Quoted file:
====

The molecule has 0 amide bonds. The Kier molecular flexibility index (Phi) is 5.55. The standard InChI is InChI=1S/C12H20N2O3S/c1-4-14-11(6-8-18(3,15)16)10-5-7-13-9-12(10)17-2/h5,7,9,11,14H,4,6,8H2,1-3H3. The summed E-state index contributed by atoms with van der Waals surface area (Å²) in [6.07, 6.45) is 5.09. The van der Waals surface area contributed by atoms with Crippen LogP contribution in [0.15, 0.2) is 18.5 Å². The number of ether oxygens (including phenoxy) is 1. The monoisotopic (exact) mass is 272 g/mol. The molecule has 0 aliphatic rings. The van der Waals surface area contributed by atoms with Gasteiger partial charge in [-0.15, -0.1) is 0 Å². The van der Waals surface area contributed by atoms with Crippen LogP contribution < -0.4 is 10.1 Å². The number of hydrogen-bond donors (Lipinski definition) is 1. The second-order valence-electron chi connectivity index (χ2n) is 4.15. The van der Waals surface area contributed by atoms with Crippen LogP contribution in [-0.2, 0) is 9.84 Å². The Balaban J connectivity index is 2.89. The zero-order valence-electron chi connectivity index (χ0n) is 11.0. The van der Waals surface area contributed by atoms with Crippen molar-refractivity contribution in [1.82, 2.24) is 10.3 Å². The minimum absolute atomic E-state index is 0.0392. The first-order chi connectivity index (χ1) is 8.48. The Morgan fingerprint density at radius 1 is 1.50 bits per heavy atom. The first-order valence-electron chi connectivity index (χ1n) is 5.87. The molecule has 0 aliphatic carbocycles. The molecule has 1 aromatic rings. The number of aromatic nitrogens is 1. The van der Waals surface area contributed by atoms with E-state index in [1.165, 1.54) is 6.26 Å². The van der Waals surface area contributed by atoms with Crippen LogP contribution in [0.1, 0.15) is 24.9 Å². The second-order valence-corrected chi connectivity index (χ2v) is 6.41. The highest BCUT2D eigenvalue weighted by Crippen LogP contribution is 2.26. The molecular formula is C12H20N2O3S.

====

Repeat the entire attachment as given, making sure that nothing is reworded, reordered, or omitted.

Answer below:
The molecule has 0 amide bonds. The Kier molecular flexibility index (Phi) is 5.55. The standard InChI is InChI=1S/C12H20N2O3S/c1-4-14-11(6-8-18(3,15)16)10-5-7-13-9-12(10)17-2/h5,7,9,11,14H,4,6,8H2,1-3H3. The summed E-state index contributed by atoms with van der Waals surface area (Å²) in [6.07, 6.45) is 5.09. The van der Waals surface area contributed by atoms with Crippen LogP contribution in [0.15, 0.2) is 18.5 Å². The number of ether oxygens (including phenoxy) is 1. The monoisotopic (exact) mass is 272 g/mol. The molecule has 0 aliphatic rings. The van der Waals surface area contributed by atoms with Gasteiger partial charge in [-0.15, -0.1) is 0 Å². The van der Waals surface area contributed by atoms with Crippen LogP contribution < -0.4 is 10.1 Å². The number of hydrogen-bond donors (Lipinski definition) is 1. The second-order valence-electron chi connectivity index (χ2n) is 4.15. The van der Waals surface area contributed by atoms with Crippen LogP contribution in [-0.2, 0) is 9.84 Å². The Balaban J connectivity index is 2.89. The zero-order valence-electron chi connectivity index (χ0n) is 11.0. The van der Waals surface area contributed by atoms with Crippen molar-refractivity contribution in [1.82, 2.24) is 10.3 Å². The minimum absolute atomic E-state index is 0.0392. The first-order chi connectivity index (χ1) is 8.48. The Morgan fingerprint density at radius 1 is 1.50 bits per heavy atom. The first-order valence-electron chi connectivity index (χ1n) is 5.87. The molecule has 0 aliphatic carbocycles. The molecule has 1 aromatic rings. The number of aromatic nitrogens is 1. The van der Waals surface area contributed by atoms with E-state index in [1.165, 1.54) is 6.26 Å². The van der Waals surface area contributed by atoms with Crippen LogP contribution in [0.1, 0.15) is 24.9 Å². The second-order valence-corrected chi connectivity index (χ2v) is 6.41. The highest BCUT2D eigenvalue weighted by Crippen LogP contribution is 2.26. The molecular formula is C12H20N2O3S.